The attempt at being eco-friendly directly affects the products that are present within a household, which reinforces the idea that sustainability starts at home. The ability to influence other individuals to be eco-friendly can create a collective effort – consisting of the government, NGOs, international organisations, businesses etc. – to promote waste management practices. Opiyo states that awareness is key to creating a more “equitable and eco-friendly environment towards managing waste.”

Lensational Climate Warriors: Maasai Women Inspiring Change through Art

Lensational Climate Warriors: Maasai Women Inspiring Change through Art

In the heart of Kenya, nestled in the foothills of the majestic Mount Kenya, live the Maasai people, a Nilotic ethnic community, members of the Nilo-Saharan family of languages related to the Nuer, Kalenjin, and Dinka. For generations, they have called the land of Kenya their home, relying on its fertile soil and abundant water resources to sustain their way of life. But over the years, the pastoralist community that relies so heavily on livestock rearing and agriculture has seen their way of life and their livelihoods threatened by the changing climate. The once-abundant water resources are drying up, and the land is becoming increasingly arid, making it difficult for the Maasai people to sustain their way of life. Recognizing this issue, international social enterprise, Lensational, along with The National Adaptation Plan (NAP) Global Network partnered up to empower the Maasai women through photography and digital storytelling.

Collaboration for Empowerment: Lensational and NAP Global Network’s Partnership

Through the program, these women were trained in photography and digital storytelling, empowering them to share their stories with the world. They were provided with the skills and tools they need to share their stories and raise awareness about the impacts of climate change on their community. 

Through this initiative, six Maasai women came together to tell their stories about how climate change has affected them and their communities. Through the lens of these skilled photographers, we gain a unique perspective on the profound transformations unfolding in the Maasai community. Each photograph tells a story, offering glimpses into the everyday struggles, remarkable resilience, and inspiring adaptation efforts of the Maasai people, with a particular focus on the experiences and perspectives of women.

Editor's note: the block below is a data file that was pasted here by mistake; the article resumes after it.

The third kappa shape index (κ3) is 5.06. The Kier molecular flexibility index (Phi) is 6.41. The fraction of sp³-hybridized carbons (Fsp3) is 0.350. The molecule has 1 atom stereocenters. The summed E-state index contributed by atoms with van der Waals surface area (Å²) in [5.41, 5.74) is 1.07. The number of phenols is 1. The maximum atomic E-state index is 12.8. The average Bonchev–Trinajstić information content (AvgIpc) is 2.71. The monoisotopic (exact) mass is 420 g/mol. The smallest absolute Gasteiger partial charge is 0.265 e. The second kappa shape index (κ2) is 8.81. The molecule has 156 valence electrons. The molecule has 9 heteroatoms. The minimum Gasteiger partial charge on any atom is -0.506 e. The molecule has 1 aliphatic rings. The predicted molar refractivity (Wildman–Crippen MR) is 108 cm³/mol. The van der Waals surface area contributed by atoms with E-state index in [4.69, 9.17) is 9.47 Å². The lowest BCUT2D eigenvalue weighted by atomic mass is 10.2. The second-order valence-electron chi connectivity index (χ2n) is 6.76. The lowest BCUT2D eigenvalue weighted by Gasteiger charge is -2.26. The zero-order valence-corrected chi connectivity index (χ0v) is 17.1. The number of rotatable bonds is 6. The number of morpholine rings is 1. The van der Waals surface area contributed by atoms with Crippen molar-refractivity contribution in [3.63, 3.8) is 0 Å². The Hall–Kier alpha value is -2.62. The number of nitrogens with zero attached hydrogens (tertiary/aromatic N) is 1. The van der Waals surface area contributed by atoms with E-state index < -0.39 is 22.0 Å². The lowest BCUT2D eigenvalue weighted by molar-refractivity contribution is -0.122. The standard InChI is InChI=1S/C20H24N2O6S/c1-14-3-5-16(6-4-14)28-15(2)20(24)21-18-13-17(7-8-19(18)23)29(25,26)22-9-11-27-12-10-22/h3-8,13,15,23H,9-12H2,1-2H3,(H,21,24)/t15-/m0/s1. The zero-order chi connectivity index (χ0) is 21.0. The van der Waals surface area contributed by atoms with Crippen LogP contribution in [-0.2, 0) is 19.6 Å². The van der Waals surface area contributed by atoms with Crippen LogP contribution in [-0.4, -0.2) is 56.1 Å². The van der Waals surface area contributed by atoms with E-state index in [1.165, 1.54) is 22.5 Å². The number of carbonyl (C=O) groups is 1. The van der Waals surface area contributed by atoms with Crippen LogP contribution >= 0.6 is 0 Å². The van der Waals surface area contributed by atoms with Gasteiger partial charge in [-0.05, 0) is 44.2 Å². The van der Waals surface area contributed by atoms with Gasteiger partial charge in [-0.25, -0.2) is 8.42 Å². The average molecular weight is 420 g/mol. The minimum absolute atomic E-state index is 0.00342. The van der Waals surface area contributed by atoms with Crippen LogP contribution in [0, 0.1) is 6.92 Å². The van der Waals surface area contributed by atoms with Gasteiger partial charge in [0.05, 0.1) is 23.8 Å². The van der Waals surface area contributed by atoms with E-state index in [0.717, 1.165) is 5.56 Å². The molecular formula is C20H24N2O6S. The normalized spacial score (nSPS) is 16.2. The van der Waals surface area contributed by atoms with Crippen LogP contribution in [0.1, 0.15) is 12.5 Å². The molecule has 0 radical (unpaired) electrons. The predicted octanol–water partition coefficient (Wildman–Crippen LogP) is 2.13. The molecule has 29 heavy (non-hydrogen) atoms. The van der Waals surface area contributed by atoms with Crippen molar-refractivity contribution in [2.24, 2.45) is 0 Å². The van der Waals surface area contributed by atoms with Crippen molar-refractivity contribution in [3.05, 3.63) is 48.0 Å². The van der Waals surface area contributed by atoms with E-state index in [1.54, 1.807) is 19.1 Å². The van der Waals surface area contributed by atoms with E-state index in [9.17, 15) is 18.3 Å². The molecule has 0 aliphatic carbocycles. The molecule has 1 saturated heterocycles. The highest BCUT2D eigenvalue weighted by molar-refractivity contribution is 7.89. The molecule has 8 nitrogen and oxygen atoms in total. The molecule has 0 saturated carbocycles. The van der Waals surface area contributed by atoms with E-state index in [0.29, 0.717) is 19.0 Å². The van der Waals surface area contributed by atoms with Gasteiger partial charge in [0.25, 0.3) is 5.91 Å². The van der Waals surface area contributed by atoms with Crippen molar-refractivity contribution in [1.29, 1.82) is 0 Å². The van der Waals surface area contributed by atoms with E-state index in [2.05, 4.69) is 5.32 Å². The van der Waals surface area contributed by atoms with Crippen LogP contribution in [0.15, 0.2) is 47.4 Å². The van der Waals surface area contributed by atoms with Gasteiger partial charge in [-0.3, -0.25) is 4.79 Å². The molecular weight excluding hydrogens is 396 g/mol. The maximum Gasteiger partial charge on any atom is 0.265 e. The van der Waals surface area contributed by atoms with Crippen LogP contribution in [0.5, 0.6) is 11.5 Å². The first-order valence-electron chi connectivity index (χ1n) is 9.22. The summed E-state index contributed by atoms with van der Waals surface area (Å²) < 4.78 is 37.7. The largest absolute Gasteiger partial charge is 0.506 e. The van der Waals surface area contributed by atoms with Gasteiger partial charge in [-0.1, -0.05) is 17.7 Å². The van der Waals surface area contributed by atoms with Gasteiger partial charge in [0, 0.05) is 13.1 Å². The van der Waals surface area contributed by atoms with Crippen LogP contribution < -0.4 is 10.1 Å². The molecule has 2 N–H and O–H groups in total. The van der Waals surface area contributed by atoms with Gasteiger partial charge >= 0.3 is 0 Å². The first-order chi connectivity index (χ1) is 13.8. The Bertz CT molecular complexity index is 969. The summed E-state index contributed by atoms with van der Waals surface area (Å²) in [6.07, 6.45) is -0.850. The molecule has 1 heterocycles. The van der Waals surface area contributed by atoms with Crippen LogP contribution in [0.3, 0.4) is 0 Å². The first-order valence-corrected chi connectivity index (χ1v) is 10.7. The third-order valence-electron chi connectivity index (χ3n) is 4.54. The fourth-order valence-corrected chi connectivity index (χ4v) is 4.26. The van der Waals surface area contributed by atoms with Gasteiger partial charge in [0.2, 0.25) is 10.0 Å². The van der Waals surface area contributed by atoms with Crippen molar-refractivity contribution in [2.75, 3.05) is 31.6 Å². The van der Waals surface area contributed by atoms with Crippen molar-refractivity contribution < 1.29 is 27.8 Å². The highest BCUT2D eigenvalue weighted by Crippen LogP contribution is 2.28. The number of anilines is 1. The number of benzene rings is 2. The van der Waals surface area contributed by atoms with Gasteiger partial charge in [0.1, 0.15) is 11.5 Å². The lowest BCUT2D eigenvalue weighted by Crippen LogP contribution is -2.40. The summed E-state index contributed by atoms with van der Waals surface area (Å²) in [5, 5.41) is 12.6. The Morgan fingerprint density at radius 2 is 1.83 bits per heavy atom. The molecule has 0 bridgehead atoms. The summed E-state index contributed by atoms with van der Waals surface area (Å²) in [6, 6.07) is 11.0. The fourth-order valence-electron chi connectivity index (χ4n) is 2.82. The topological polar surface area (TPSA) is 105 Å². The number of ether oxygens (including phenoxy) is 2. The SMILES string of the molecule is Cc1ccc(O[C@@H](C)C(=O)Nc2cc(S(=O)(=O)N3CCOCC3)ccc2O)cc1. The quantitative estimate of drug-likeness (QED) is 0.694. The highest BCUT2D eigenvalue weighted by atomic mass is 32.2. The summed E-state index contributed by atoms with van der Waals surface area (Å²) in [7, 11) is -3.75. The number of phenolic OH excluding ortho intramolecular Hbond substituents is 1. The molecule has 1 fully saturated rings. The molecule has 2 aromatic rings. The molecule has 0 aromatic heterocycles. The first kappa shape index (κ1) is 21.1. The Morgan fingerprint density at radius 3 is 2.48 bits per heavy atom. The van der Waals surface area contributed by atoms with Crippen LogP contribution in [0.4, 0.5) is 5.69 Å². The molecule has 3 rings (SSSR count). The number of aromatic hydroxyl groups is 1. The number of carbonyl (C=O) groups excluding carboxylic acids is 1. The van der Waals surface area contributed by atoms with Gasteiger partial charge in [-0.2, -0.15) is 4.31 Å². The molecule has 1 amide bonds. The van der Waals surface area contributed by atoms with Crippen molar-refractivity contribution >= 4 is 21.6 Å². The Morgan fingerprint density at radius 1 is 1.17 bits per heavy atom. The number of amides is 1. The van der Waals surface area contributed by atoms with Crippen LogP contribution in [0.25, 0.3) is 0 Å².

The Six Maasai Photographers

Picturing Resilience: Lensational and the Maasai Women’s Fight against Climate Change

As we embark on this visual journey, we are reminded of the urgent need to address climate change and its disproportionate impacts on vulnerable communities. Through the artistry and storytelling of the Maasai women, we are compelled to listen, learn, and take action to support these communities as they navigate the uncharted waters of a warming planet. So, let us immerse ourselves in the photographs and stories that unveil the Maasai community’s experiences with climate change, and let their voices guide us towards a more sustainable and equitable future.

1. The shoulders shielding the effects of climate change, by Catherine Pilalei:

A collage of beautiful photographs with the photographer's photo on the upper left corner of the collage
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Meet Catherine Pilalei, a remarkable Maasai photographer and devoted mother of two. Through her lens, she discovered the power of independence and self-reliance. In this project, Catherine and her community of Maasai women learned that embracing their own capabilities is essential, even when men migrate with cattle. Witness the captivating photographs that showcase their resilience, highlighting the importance of women’s empowerment in the face of a changing world. Join us as we delve into their inspiring journey, where visual storytelling transforms lives and paves the way for a brighter future.

2. Rebuilding after the storm, by Grace Ntesio

A collage of beautiful photographs with the photographer's photo on the upper left corner of the collage
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Introducing Grace Ntesio, a remarkable photographer and devoted mother to a young boy, whose lens captures the strength and resilience of women in the face of adversity. Through this project, Grace has discovered the indomitable spirit within women, a spirit that refuses to surrender in the face of challenges caused by climate change. Witness their determination as they navigate tough times, defying helplessness and finding innovative solutions to overcome the hurdles presented by a changing climate. Join us as we delve into Grace’s powerful series, celebrating the unwavering resilience and inspiring ingenuity of women in the face of climate-related difficulties. Together, let’s honor their remarkable journey and draw inspiration from their resourcefulness in building a brighter future.

3. Changing lifestyles in the face of drought, by Irene Naneu

A collage of beautiful photographs with the photographer's photo on the upper left corner of the collage
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Enter the world of Irene Nanue, hailing from the vibrant Narok North Melili area. Through her participation in this project, Irene discovered the hidden struggles endured by their community under the weight of climate change. Yet, amidst the challenges, she witnessed the remarkable resilience and innovative adaptation efforts of her fellow community members. With a newfound understanding, Irene recognized that climate change is a global issue, far from a mere occurrence, and that the first step in combatting it is through education and awareness. Join us as we delve into Irene’s enlightening perspective, unveiling the silent hardships and inspiring initiatives within her community. Together, let’s embrace the power of knowledge and unite in the fight against climate change.